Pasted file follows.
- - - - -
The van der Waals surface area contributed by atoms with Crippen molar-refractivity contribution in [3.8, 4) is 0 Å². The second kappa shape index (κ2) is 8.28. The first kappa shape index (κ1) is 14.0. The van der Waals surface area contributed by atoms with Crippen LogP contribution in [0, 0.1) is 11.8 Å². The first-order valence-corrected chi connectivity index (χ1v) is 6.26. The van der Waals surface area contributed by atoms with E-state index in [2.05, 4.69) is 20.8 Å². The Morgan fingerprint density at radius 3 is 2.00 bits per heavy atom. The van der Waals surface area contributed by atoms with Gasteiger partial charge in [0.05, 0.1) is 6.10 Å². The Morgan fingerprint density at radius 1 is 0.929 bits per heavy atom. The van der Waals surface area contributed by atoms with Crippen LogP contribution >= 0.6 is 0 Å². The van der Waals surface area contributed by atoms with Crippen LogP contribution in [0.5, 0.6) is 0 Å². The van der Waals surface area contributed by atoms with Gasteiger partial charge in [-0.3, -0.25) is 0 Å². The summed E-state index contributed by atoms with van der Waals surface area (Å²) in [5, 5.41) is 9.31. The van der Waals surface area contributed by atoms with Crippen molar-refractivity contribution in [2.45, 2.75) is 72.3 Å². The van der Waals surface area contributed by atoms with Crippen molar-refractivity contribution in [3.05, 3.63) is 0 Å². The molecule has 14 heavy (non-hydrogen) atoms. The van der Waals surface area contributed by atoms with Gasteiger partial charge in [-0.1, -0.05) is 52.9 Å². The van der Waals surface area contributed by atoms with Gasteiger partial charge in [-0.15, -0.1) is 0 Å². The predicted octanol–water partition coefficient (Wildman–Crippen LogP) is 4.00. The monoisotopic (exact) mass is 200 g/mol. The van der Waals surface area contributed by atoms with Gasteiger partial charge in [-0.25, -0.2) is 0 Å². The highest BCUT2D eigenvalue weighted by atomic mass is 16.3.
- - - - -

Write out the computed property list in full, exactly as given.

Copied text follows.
The van der Waals surface area contributed by atoms with Crippen molar-refractivity contribution in [3.8, 4) is 0 Å². The second kappa shape index (κ2) is 8.28. The first kappa shape index (κ1) is 14.0. The van der Waals surface area contributed by atoms with Crippen LogP contribution in [0, 0.1) is 11.8 Å². The first-order valence-corrected chi connectivity index (χ1v) is 6.26. The van der Waals surface area contributed by atoms with E-state index in [2.05, 4.69) is 20.8 Å². The Morgan fingerprint density at radius 3 is 2.00 bits per heavy atom. The van der Waals surface area contributed by atoms with Gasteiger partial charge in [0.05, 0.1) is 6.10 Å². The Morgan fingerprint density at radius 1 is 0.929 bits per heavy atom. The van der Waals surface area contributed by atoms with Crippen LogP contribution >= 0.6 is 0 Å². The van der Waals surface area contributed by atoms with Crippen LogP contribution in [0.5, 0.6) is 0 Å². The van der Waals surface area contributed by atoms with Gasteiger partial charge in [-0.3, -0.25) is 0 Å². The summed E-state index contributed by atoms with van der Waals surface area (Å²) in [5, 5.41) is 9.31. The van der Waals surface area contributed by atoms with Crippen molar-refractivity contribution in [2.45, 2.75) is 72.3 Å². The van der Waals surface area contributed by atoms with Crippen molar-refractivity contribution in [3.05, 3.63) is 0 Å². The molecule has 14 heavy (non-hydrogen) atoms. The van der Waals surface area contributed by atoms with Gasteiger partial charge in [-0.1, -0.05) is 52.9 Å². The van der Waals surface area contributed by atoms with Gasteiger partial charge in [-0.15, -0.1) is 0 Å². The predicted octanol–water partition coefficient (Wildman–Crippen LogP) is 4.00. The monoisotopic (exact) mass is 200 g/mol. The van der Waals surface area contributed by atoms with Gasteiger partial charge in [-0.25, -0.2) is 0 Å². The highest BCUT2D eigenvalue weighted by atomic mass is 16.3.